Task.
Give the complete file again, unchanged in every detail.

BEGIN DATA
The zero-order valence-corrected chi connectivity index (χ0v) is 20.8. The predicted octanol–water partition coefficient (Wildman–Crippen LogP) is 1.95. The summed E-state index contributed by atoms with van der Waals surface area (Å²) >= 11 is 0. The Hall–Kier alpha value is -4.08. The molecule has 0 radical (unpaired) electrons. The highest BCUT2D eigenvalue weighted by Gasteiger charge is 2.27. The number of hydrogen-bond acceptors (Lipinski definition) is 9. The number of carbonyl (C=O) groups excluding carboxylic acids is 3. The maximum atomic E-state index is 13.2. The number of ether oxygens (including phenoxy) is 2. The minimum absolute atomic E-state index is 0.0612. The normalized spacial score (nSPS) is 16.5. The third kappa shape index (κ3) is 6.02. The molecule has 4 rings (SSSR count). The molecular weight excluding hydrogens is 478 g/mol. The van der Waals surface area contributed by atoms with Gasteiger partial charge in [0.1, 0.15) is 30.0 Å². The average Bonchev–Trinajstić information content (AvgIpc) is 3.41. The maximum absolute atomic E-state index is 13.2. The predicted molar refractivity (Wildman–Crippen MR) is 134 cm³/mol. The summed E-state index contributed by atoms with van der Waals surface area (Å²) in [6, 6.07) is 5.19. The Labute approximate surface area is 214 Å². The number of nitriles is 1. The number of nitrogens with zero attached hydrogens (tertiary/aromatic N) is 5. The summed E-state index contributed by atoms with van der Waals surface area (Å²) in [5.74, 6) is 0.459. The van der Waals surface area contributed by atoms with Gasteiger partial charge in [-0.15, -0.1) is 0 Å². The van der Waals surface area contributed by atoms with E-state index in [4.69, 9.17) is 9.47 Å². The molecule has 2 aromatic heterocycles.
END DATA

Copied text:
The zero-order valence-corrected chi connectivity index (χ0v) is 20.8. The predicted octanol–water partition coefficient (Wildman–Crippen LogP) is 1.95. The summed E-state index contributed by atoms with van der Waals surface area (Å²) >= 11 is 0. The Hall–Kier alpha value is -4.08. The molecule has 0 radical (unpaired) electrons. The highest BCUT2D eigenvalue weighted by Gasteiger charge is 2.27. The number of hydrogen-bond acceptors (Lipinski definition) is 9. The number of carbonyl (C=O) groups excluding carboxylic acids is 3. The maximum atomic E-state index is 13.2. The number of ether oxygens (including phenoxy) is 2. The minimum absolute atomic E-state index is 0.0612. The normalized spacial score (nSPS) is 16.5. The third kappa shape index (κ3) is 6.02. The molecule has 4 rings (SSSR count). The molecular weight excluding hydrogens is 478 g/mol. The van der Waals surface area contributed by atoms with Gasteiger partial charge in [0.1, 0.15) is 30.0 Å². The average Bonchev–Trinajstić information content (AvgIpc) is 3.41. The maximum absolute atomic E-state index is 13.2. The predicted molar refractivity (Wildman–Crippen MR) is 134 cm³/mol. The summed E-state index contributed by atoms with van der Waals surface area (Å²) in [6, 6.07) is 5.19. The Labute approximate surface area is 214 Å². The number of nitriles is 1. The number of nitrogens with zero attached hydrogens (tertiary/aromatic N) is 5. The summed E-state index contributed by atoms with van der Waals surface area (Å²) in [5.74, 6) is 0.459. The van der Waals surface area contributed by atoms with Gasteiger partial charge in [-0.15, -0.1) is 0 Å². The van der Waals surface area contributed by atoms with E-state index in [4.69, 9.17) is 9.47 Å². The molecule has 2 aromatic heterocycles.